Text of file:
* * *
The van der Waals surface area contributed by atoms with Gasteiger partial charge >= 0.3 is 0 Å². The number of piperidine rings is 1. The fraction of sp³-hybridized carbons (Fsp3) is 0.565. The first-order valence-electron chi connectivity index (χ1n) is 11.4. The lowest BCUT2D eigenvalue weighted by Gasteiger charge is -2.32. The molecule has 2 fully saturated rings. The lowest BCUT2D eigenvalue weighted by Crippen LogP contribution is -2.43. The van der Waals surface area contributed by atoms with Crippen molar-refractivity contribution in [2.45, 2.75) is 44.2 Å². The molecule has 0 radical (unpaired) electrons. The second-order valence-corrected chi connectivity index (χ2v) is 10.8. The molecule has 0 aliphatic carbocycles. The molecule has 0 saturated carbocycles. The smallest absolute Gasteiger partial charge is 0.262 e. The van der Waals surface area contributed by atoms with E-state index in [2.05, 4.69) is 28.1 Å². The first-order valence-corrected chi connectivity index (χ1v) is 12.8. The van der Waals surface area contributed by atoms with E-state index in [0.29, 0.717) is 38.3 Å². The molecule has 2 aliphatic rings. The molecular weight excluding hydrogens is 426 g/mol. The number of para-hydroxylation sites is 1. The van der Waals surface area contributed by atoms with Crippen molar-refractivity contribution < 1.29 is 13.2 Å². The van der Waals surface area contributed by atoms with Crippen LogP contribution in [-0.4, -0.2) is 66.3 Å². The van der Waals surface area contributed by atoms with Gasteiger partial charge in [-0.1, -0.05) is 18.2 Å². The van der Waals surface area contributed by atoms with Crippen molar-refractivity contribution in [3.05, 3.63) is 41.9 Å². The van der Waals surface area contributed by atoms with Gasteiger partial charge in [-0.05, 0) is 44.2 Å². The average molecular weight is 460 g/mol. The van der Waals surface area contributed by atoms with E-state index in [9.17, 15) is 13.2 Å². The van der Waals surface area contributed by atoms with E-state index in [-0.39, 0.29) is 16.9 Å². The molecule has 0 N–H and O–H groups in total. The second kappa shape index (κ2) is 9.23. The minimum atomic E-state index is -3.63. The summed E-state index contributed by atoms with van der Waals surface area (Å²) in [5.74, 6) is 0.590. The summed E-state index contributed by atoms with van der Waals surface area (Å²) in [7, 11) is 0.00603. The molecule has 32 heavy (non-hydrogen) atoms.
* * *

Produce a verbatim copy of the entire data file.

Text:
The van der Waals surface area contributed by atoms with Gasteiger partial charge >= 0.3 is 0 Å². The number of piperidine rings is 1. The fraction of sp³-hybridized carbons (Fsp3) is 0.565. The first-order valence-electron chi connectivity index (χ1n) is 11.4. The lowest BCUT2D eigenvalue weighted by Gasteiger charge is -2.32. The molecule has 2 fully saturated rings. The lowest BCUT2D eigenvalue weighted by Crippen LogP contribution is -2.43. The van der Waals surface area contributed by atoms with Crippen molar-refractivity contribution in [2.45, 2.75) is 44.2 Å². The molecule has 0 radical (unpaired) electrons. The second-order valence-corrected chi connectivity index (χ2v) is 10.8. The molecule has 0 aliphatic carbocycles. The molecule has 0 saturated carbocycles. The smallest absolute Gasteiger partial charge is 0.262 e. The van der Waals surface area contributed by atoms with E-state index in [2.05, 4.69) is 28.1 Å². The first-order valence-corrected chi connectivity index (χ1v) is 12.8. The van der Waals surface area contributed by atoms with E-state index in [0.29, 0.717) is 38.3 Å². The molecule has 2 aliphatic rings. The molecular weight excluding hydrogens is 426 g/mol. The number of para-hydroxylation sites is 1. The van der Waals surface area contributed by atoms with Crippen molar-refractivity contribution < 1.29 is 13.2 Å². The van der Waals surface area contributed by atoms with Crippen LogP contribution in [-0.4, -0.2) is 66.3 Å². The van der Waals surface area contributed by atoms with Gasteiger partial charge in [-0.1, -0.05) is 18.2 Å². The van der Waals surface area contributed by atoms with Crippen molar-refractivity contribution in [3.05, 3.63) is 41.9 Å². The van der Waals surface area contributed by atoms with Gasteiger partial charge in [-0.05, 0) is 44.2 Å². The average molecular weight is 460 g/mol. The van der Waals surface area contributed by atoms with E-state index in [9.17, 15) is 13.2 Å². The van der Waals surface area contributed by atoms with E-state index in [-0.39, 0.29) is 16.9 Å². The molecule has 0 N–H and O–H groups in total. The second kappa shape index (κ2) is 9.23. The minimum atomic E-state index is -3.63. The summed E-state index contributed by atoms with van der Waals surface area (Å²) in [5.74, 6) is 0.590. The summed E-state index contributed by atoms with van der Waals surface area (Å²) in [7, 11) is 0.00603. The molecule has 32 heavy (non-hydrogen) atoms.